The New York World - April 2nd
Frederick W. Wells moved into Furnald Hall on March 5th, 1924. He went largely unnoticed for the first few weeks of his stay until a group of white southern students, led by a man named John B. Rucker, realized he was living among them. On April 1st, Rucker approached Herbert Hawkes, dean of Columbia College and director of residence halls, and demanded that Wells be ejected. Dean Hawkes would later report that when he refused the demand, Rucker responded by threatening “Well, I will bring you some publicity, and see how you like that." According to Hawkes, this article from the New York World, and other pieces like it in New York daily newspapers, were the first results of Rucker's efforts.
The articles in the New York World are some of the more frequently referenced pieces in the writings that surrounded the cross burning. One of the interesting aspects of this piece is its neutral tone. It reports on the facts, but makes no moral judgements. This was not the case for many other news articles, which often editorialized the events as they unfolded.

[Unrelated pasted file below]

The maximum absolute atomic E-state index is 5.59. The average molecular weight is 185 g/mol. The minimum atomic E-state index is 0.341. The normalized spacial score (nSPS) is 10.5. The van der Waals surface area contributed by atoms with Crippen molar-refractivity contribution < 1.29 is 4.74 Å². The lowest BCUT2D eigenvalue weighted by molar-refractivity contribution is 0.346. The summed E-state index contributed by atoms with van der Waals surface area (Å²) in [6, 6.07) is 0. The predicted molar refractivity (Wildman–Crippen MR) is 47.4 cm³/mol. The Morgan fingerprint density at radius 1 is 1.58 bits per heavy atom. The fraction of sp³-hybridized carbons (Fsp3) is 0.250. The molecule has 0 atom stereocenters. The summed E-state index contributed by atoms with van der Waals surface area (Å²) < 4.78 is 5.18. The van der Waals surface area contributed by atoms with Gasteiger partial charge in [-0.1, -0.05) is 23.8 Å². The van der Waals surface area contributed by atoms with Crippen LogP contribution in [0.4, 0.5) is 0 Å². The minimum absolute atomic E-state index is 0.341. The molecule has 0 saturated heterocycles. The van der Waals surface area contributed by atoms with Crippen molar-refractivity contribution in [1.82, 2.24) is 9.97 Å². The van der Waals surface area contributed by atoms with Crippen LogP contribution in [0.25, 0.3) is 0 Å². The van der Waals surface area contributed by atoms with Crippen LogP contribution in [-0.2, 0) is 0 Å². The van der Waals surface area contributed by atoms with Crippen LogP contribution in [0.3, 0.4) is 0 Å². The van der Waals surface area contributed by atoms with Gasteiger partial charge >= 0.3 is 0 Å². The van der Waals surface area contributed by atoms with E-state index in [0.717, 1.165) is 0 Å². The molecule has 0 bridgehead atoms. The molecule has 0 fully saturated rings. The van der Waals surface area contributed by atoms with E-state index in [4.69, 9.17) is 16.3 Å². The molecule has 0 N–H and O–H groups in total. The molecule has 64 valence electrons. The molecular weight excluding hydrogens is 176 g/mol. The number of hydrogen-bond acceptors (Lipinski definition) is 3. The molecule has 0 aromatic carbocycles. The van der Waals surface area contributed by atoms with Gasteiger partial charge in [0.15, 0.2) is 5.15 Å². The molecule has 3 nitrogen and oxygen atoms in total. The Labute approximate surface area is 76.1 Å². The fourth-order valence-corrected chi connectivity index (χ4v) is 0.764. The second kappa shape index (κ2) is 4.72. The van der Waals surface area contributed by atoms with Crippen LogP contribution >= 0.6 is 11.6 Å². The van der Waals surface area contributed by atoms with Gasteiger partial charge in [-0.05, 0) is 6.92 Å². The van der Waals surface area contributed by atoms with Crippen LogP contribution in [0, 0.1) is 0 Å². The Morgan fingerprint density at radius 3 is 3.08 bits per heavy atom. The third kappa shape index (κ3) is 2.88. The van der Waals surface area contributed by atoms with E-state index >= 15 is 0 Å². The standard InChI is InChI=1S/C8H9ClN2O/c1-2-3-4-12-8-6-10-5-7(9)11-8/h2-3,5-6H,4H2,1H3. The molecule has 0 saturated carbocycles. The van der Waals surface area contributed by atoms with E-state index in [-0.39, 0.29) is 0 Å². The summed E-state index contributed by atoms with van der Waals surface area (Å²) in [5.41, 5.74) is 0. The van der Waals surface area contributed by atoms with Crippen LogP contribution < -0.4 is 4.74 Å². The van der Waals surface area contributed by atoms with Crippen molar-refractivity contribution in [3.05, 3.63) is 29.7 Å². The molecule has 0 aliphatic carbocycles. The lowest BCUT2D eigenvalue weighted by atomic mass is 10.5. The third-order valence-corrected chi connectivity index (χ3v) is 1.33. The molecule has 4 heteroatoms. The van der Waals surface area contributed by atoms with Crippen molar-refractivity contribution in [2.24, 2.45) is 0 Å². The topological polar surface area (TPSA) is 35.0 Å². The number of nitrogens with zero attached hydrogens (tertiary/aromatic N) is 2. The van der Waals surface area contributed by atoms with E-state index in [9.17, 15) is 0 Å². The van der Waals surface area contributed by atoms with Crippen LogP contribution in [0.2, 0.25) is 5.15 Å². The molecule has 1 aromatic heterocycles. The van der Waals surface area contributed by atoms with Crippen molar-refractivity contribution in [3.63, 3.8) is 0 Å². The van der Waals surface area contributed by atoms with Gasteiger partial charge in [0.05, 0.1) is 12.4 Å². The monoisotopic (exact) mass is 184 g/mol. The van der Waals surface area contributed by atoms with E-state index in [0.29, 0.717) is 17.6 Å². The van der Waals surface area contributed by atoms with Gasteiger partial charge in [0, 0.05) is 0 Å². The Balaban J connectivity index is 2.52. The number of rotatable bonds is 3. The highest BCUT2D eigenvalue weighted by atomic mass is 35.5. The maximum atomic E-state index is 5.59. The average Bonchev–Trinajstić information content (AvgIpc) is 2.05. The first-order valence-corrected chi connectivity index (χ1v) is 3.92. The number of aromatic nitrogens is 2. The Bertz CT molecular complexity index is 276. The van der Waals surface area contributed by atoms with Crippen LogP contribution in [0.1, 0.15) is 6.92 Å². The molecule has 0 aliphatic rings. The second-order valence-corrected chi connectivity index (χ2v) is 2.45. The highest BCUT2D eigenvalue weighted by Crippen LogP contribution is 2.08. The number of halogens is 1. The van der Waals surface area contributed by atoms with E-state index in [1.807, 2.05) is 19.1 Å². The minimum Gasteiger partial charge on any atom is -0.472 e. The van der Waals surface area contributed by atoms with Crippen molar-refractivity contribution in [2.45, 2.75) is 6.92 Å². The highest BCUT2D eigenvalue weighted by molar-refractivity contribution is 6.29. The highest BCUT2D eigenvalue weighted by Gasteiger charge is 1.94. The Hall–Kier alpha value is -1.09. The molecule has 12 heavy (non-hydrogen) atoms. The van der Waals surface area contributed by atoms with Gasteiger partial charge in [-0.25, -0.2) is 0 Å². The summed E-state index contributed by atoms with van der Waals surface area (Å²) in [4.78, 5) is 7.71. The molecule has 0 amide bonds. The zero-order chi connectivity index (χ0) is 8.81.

There are a few exceptional pieces of information in this piece. One is the reference to "trouble that has arisen before over negroes working at the building." It's often suggested that Wells flew under the radar for the first few weeks of his residency because other students assumed he was an employee of the university. The report of "trouble" that black employees faced adds nuance to our understanding of the feelings of those who sought to have Wells thrown out of his room.
It's also interesting that the article references an administrator’s suggestion that there were other black people living in Columbia dorms at the time. This is the only article that would make this assertion, and it was likely untrue. Later quotes from Dean Hawkes would contradict this claim, and reports would suggest that Wells was indeed the only black student living in on-campus housing at the time.